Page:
Pretzel and Stouffer partners, David Bennett, Robert Chemers, Suzanne Crowley, Matthew Egan, Patrick Healy, Brian Henry, James LaBarge, Edward Nielsen, Howard Pikel, Brian Rocca, Alan Schumacher, Brian Sundheim, John Smith, Richard Waris, and Timothy Weaver, were selected in 2019 by their peers as Preeminent for Highest level of Professional Excellence by Martindale-Hubbell.
Brian Sundheim is a trial lawyer with a focus on tort liability matters involving professional negligence, especially medical malpractice, as well as premises, automobile, construction, trucking, and product liability. He also provides trial oversight and trial consulting on behalf of excess and reinsurance issuers.
Brian is an AV-rated trial attorney. Throughout his legal career, he has represented a wide range of clients, including retailers, wholesalers, manufacturers, hospitals, physicians, lawyers, and accountants, and has successfully tried numerous cases to verdict on their behalf.
- The John Marshall Law School, J.D. 1986
- Loyola University Chicago, B.A. 1982
- United States District Court for the Northern District of Illinois
Pretzel & Stouffer partner Brian Sundheim recently conducted a mock jury trial program for 35 University of Illinois Medical Center first-year internal medicine residents at the Daley Center in Chicago. The program provided a hands-on look at what defendant physicians face in the courtroom during a medical malpractice lawsuit. In addition to the unique perspective Mr. Sundheim ...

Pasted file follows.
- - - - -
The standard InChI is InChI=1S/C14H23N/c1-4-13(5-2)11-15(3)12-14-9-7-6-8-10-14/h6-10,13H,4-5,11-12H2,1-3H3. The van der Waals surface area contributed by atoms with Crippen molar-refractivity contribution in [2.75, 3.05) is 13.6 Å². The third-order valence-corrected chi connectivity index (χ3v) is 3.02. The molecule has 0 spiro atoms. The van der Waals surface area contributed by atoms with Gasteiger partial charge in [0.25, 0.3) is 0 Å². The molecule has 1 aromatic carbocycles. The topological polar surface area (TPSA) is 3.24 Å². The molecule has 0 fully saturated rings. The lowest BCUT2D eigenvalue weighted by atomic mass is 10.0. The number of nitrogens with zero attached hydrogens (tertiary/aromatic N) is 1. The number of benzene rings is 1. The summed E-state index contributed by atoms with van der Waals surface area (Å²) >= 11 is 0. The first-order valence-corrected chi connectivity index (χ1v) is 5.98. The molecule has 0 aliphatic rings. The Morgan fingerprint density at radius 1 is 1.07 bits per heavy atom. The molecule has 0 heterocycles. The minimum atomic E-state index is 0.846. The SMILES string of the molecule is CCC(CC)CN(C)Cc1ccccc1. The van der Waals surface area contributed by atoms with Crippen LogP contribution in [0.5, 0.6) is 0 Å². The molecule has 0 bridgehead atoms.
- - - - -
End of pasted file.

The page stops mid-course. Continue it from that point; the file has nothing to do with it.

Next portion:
Pretzel & Stouffer partner Brian Sundheim, assisted by senior associate Edward Aucoin, Jr., recently won a jury verdict for a plastic surgeon in a medical malpractice case tried in Lake County, Ill. The issues alleged against the surgeon involved informed consent and improper use of a medical device during facial surgery. After the plaintiff’s attorney made a ...
Brian Sundheim, recently obtained a jury verdict in Cook County, Illinois in favor of an anesthesiologist/pain management specialist. The plaintiff claimed that defendant failed to recognize plaintiff’s drug-seeking behavior, continued to prescribe opioid medications despite family concerns, and had an inappropriate close personal relationship with her during treatment, all of which prolonged her addiction and ...